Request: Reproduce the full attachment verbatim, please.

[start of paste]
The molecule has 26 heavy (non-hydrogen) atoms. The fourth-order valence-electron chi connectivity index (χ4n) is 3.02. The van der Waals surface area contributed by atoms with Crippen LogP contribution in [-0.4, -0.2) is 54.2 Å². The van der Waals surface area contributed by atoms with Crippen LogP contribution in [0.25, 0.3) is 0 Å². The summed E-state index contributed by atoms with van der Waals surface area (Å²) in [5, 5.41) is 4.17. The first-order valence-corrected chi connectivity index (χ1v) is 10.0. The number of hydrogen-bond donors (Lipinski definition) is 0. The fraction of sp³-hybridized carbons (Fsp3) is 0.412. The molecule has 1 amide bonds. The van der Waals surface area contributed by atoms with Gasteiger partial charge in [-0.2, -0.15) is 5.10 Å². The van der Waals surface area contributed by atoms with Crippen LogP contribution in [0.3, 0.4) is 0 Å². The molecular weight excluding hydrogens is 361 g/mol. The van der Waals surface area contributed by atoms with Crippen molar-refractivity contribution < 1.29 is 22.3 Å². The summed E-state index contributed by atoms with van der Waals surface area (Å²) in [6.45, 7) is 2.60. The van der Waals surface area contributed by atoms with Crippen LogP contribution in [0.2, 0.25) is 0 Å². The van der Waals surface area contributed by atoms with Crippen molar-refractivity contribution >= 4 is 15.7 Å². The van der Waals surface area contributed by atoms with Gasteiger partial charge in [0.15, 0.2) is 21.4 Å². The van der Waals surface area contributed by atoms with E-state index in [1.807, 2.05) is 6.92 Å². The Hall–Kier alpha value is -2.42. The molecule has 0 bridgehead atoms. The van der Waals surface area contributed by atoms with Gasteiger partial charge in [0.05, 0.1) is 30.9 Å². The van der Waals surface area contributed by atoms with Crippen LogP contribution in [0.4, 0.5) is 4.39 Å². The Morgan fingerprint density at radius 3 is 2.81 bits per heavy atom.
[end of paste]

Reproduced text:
The molecule has 26 heavy (non-hydrogen) atoms. The fourth-order valence-electron chi connectivity index (χ4n) is 3.02. The van der Waals surface area contributed by atoms with Crippen LogP contribution in [-0.4, -0.2) is 54.2 Å². The van der Waals surface area contributed by atoms with Crippen LogP contribution in [0.25, 0.3) is 0 Å². The summed E-state index contributed by atoms with van der Waals surface area (Å²) in [5, 5.41) is 4.17. The first-order valence-corrected chi connectivity index (χ1v) is 10.0. The number of hydrogen-bond donors (Lipinski definition) is 0. The fraction of sp³-hybridized carbons (Fsp3) is 0.412. The molecule has 1 amide bonds. The van der Waals surface area contributed by atoms with Gasteiger partial charge in [-0.2, -0.15) is 5.10 Å². The van der Waals surface area contributed by atoms with Crippen LogP contribution in [0.3, 0.4) is 0 Å². The molecular weight excluding hydrogens is 361 g/mol. The van der Waals surface area contributed by atoms with Crippen molar-refractivity contribution < 1.29 is 22.3 Å². The summed E-state index contributed by atoms with van der Waals surface area (Å²) in [6.45, 7) is 2.60. The van der Waals surface area contributed by atoms with Crippen LogP contribution in [0.2, 0.25) is 0 Å². The van der Waals surface area contributed by atoms with Crippen molar-refractivity contribution >= 4 is 15.7 Å². The van der Waals surface area contributed by atoms with Gasteiger partial charge in [0.15, 0.2) is 21.4 Å². The van der Waals surface area contributed by atoms with E-state index in [1.807, 2.05) is 6.92 Å². The Hall–Kier alpha value is -2.42. The molecule has 0 bridgehead atoms. The van der Waals surface area contributed by atoms with Gasteiger partial charge in [0.05, 0.1) is 30.9 Å². The van der Waals surface area contributed by atoms with Crippen LogP contribution in [0.4, 0.5) is 4.39 Å². The Morgan fingerprint density at radius 3 is 2.81 bits per heavy atom.